This article explains how we can use the sp_rename stored procedure and SQL Server Management Studio to rename the SQL Server table. Different Ways to Rename SQL Server Tables.
One of the most critical database administrator’s duties is managing database objects. For instance, the application logic changes, and DBAs may need to change the database object names. This task is crucial because we must ensure that renaming won’t break the application.
I have recently been assigned a project where I had to rename a couple of tables. Here, I am going to explain how to rename an SQL Server table in several ways.
We can rename a table using:
Also, I am going to cover potential errors that can occur after renaming tables and the necessary precautions. This article is demo-oriented, so I have created the following objects on the SQL Server instance:
SQL stands for Structured Query Language. SQL is a scripting language expected to store, control, and inquiry information put away in social databases. The main manifestation of SQL showed up in 1974, when a gathering in IBM built up the principal model of a social database. The primary business social database was discharged by Relational Software later turning out to be Oracle.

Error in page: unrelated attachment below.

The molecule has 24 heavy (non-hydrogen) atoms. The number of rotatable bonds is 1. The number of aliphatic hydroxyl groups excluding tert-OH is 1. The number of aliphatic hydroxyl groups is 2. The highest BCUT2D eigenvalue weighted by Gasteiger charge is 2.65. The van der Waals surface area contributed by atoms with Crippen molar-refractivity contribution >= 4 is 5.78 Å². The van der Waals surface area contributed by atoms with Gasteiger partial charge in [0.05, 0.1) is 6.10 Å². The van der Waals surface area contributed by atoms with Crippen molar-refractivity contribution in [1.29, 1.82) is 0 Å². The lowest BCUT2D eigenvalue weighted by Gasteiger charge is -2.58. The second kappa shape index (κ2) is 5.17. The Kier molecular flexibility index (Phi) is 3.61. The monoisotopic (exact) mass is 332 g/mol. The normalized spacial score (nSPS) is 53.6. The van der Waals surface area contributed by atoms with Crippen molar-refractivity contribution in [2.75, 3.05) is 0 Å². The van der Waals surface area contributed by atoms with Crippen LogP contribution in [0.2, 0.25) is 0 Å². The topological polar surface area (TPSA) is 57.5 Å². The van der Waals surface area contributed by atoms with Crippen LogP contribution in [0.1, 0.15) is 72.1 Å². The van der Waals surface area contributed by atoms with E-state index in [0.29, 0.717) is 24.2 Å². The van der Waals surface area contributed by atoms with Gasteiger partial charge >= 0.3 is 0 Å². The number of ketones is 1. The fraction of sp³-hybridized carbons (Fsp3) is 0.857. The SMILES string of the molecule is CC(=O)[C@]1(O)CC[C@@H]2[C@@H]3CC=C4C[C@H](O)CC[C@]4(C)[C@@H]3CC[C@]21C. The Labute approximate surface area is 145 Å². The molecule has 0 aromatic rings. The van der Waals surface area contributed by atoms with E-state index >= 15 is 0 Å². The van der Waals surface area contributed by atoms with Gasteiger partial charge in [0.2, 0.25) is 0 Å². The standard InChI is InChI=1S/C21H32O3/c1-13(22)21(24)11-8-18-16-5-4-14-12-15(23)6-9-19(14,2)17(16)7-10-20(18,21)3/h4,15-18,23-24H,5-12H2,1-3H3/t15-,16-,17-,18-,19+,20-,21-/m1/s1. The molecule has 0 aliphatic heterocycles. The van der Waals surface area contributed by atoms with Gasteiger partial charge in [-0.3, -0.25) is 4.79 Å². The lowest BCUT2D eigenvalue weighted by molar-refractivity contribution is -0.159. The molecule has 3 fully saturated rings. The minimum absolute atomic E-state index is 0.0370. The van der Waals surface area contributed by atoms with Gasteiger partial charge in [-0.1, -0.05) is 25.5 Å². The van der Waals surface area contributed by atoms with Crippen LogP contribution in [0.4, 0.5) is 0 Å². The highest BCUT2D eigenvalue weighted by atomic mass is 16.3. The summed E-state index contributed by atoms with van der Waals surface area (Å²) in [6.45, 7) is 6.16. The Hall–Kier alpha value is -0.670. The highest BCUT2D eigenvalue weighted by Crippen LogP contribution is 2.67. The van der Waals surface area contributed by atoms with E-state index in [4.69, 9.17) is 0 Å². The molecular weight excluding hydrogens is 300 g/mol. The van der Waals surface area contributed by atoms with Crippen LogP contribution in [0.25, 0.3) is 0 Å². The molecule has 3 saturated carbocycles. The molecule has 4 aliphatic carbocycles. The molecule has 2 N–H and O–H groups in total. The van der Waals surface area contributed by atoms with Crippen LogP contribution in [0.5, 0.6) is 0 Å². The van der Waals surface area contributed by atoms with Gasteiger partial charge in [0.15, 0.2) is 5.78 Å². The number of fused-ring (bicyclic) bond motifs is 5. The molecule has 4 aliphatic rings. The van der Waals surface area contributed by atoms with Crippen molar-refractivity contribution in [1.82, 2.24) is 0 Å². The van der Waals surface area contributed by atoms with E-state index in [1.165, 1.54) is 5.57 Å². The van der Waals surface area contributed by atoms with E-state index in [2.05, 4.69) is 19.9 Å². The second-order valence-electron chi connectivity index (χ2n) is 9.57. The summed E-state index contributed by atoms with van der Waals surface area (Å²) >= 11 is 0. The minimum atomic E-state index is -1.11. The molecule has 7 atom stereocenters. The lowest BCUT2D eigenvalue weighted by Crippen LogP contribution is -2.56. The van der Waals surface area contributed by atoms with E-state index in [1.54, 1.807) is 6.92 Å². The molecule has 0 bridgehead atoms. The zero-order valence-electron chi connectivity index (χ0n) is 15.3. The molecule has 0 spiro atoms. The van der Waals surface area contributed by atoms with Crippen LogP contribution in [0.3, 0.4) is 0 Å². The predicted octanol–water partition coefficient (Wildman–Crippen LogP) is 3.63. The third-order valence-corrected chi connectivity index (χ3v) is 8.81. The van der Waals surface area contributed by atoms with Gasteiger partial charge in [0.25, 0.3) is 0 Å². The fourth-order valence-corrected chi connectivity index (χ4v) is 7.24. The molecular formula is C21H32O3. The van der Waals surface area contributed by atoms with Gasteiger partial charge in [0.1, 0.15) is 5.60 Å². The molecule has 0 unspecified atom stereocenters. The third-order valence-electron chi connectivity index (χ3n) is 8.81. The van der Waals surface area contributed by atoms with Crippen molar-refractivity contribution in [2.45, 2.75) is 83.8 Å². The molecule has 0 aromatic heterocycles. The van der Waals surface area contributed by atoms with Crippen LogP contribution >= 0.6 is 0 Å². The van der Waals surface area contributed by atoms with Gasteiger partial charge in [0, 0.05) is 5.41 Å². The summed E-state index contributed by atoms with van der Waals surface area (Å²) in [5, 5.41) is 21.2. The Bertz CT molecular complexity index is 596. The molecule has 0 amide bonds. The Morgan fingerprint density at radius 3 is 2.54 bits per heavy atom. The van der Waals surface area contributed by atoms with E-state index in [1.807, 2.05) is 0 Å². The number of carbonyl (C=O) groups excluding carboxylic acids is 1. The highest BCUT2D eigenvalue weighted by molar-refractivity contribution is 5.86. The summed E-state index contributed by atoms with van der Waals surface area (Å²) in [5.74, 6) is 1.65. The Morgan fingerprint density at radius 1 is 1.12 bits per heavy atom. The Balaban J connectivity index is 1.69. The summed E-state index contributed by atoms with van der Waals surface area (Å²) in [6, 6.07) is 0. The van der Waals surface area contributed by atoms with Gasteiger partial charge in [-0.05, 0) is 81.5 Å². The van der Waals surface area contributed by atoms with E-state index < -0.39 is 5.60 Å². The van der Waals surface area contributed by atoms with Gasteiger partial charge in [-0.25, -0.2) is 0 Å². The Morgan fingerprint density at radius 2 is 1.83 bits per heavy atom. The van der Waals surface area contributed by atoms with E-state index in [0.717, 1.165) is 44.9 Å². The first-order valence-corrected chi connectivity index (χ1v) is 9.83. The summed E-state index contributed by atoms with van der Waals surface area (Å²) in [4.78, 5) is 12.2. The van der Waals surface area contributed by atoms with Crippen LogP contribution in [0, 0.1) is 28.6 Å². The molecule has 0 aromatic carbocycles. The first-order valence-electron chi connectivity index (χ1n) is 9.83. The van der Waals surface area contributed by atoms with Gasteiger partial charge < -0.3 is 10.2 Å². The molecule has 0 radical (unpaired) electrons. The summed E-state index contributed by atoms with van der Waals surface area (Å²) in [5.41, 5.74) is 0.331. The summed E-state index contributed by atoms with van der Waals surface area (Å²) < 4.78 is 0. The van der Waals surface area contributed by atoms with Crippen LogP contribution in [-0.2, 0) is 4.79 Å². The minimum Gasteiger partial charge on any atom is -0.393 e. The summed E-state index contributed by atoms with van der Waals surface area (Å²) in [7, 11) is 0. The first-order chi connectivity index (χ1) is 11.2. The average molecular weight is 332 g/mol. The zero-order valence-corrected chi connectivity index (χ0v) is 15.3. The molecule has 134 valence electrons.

This is part 3 of “MS SQL Server- Zero to Hero” and in this article, we will be discussing about the SCHEMAS in SQL SERVER. Before getting into this article, please consider to visit previous articles in this series from below.
Debug SQL stored procedures and develop your SQL database project with dbForge SQL Complete, a new add-in for Visual Studio and SSMS. When you develop large chunks of T-SQL code with the help of the SQL Server Management Studio tool, it is essential to test the “Live” behavior of your code by making sure that each small piece of code works fine and being able to allocate any error message that may cause a failure within that code.
This article provides an outlook on various types of subqueries in SQL such as select or other T-SQL statements and caveats when using them.
Using SQL Server Management Studio. In Object Explorer, connect to an instance of the SQL Server Database Engine, and then expand that instance. Expand SQL Server Agent, create a new job or right-click an existing job, and then click Properties. In the Job Properties dialog, click the Steps page, and then click New.